Online Program

Thursday, February 21
PS1 Poster Session 1 & Opening Mixer Thu, Feb 21, 6:30 PM - 8:00 PM
Napoleon Ballroom

Is there an Overuse of Computed Tomography (CT) Scanning of Patients in US Hospitals? A Review of the Evidence

View Presentation View Presentation *Fotios Kokkotos, Trinity Partners 

Keywords: Healthcare analytics; CT scan overuse; Medicare

Is there an Overuse of Computed Tomography (CT) Scanning of Patients in US Hospitals? A Review of the Evidence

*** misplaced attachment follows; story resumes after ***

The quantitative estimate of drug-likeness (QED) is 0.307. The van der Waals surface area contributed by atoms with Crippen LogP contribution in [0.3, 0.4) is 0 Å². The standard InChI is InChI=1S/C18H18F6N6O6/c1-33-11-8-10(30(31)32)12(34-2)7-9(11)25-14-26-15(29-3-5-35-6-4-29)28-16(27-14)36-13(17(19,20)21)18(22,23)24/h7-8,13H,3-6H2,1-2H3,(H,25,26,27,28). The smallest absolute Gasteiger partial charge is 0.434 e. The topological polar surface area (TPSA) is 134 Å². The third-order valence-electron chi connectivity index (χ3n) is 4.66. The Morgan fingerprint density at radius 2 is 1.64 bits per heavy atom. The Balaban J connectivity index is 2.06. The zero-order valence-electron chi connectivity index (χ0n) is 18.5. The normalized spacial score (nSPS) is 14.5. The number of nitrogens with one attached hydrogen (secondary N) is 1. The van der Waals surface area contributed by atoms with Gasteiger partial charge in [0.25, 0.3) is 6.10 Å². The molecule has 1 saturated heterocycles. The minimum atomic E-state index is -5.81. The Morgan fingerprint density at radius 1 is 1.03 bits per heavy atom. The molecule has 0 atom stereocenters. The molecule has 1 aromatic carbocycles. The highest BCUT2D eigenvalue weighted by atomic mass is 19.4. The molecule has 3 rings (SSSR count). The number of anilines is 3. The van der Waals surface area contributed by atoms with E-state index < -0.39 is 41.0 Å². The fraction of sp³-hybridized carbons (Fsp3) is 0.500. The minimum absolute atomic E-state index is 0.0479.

Wang Z1, Boswell E1, Kokkotos F1, Dong X2, Liu Y2, Tong H2, Xiao H2 1Trinity Partners LLC, Waltham, MA, USA, 2Cornell University, Ithaca, NY, USA OBJECTIVES: Radiologists claim that performing two or more CT scans in succession is rarely necessary, yet the practice of multiple CT scanning of patients during the same visit has continued in recent years. The objective of this study is to review the evidence and identify factors contributing to this practice. METHODS: The retrospective study included patients from the US Medicare 2009 hospital database. Over 6 million outpatient claims with the following information were extracted: patient demographics, hospital characteristics, CT scans hospital charges and body parts associated with CT scan administration. Multi-level logistic mixed effects regression was conducted to identify significant factors associated with the overuse of CT scans among US hospitals. RESULTS: There were 690,643 Medicare patients that received multiple CT scans during a hospital outpatient visit in 2009. The review of data found more than 664 hospitals that administered at least two scans on more than 30% of their Medicare outpatients. The national average was 5.4%. The figures show wide variation among states as well, from about 5% in Maryland to almost 23% in Oklahoma. After multivariable adjustment, female patients had a lower incidence rate of CT scan overuse (odds ratio, 0.850; 95% CI, 0.847 to 0.851, p<0.0001). Rural hospitals tend to practice more CT scan overuse (odds ratio, 1.835; 95% CI, 1.670 to 2.016, p<0.0001) than urban hospitals. Hospital charged patient costs of CT scans also tend to vary across regions. CONCLUSIONS: There is strong statistical evidence that US hospitals practice of CT scan overuse continued in 2009 based on the Medicare outpatient population. While the study is subject to limitations, it corroborates with previous policy studies that hospitals can and should do more to change physician behavior by implementing new protocols and continue to monitor ongoing administrations of multiple CT scans. The study also warrants potential investigation of similar European hospital databases.